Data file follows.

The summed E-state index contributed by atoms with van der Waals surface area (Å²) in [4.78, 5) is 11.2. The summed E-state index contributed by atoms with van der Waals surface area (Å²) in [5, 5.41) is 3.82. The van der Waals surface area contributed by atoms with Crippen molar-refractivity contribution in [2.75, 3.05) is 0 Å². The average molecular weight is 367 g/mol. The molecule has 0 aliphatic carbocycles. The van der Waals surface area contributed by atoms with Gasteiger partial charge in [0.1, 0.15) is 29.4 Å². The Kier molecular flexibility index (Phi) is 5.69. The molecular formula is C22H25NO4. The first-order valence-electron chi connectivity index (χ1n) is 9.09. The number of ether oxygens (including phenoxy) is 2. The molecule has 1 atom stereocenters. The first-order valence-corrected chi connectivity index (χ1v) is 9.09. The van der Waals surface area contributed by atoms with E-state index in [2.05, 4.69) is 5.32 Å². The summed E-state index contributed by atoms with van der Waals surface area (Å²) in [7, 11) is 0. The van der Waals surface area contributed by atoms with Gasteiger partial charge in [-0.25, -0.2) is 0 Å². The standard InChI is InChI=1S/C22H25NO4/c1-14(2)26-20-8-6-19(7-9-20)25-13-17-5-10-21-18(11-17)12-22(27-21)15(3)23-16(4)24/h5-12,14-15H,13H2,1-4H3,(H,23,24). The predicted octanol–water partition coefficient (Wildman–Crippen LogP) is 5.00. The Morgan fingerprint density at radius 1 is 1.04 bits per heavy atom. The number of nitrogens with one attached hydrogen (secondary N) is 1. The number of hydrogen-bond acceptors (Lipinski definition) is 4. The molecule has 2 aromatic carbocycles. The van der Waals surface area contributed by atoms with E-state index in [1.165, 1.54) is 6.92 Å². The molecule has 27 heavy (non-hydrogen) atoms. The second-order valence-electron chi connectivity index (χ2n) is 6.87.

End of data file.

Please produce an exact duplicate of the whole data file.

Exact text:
The summed E-state index contributed by atoms with van der Waals surface area (Å²) in [4.78, 5) is 11.2. The summed E-state index contributed by atoms with van der Waals surface area (Å²) in [5, 5.41) is 3.82. The van der Waals surface area contributed by atoms with Crippen molar-refractivity contribution in [2.75, 3.05) is 0 Å². The average molecular weight is 367 g/mol. The molecule has 0 aliphatic carbocycles. The van der Waals surface area contributed by atoms with Gasteiger partial charge in [0.1, 0.15) is 29.4 Å². The Kier molecular flexibility index (Phi) is 5.69. The molecular formula is C22H25NO4. The first-order valence-electron chi connectivity index (χ1n) is 9.09. The number of ether oxygens (including phenoxy) is 2. The molecule has 1 atom stereocenters. The first-order valence-corrected chi connectivity index (χ1v) is 9.09. The van der Waals surface area contributed by atoms with E-state index in [2.05, 4.69) is 5.32 Å². The summed E-state index contributed by atoms with van der Waals surface area (Å²) in [7, 11) is 0. The van der Waals surface area contributed by atoms with Gasteiger partial charge in [-0.25, -0.2) is 0 Å². The standard InChI is InChI=1S/C22H25NO4/c1-14(2)26-20-8-6-19(7-9-20)25-13-17-5-10-21-18(11-17)12-22(27-21)15(3)23-16(4)24/h5-12,14-15H,13H2,1-4H3,(H,23,24). The predicted octanol–water partition coefficient (Wildman–Crippen LogP) is 5.00. The Morgan fingerprint density at radius 1 is 1.04 bits per heavy atom. The number of nitrogens with one attached hydrogen (secondary N) is 1. The number of hydrogen-bond acceptors (Lipinski definition) is 4. The molecule has 2 aromatic carbocycles. The van der Waals surface area contributed by atoms with E-state index in [1.165, 1.54) is 6.92 Å². The molecule has 27 heavy (non-hydrogen) atoms. The second-order valence-electron chi connectivity index (χ2n) is 6.87.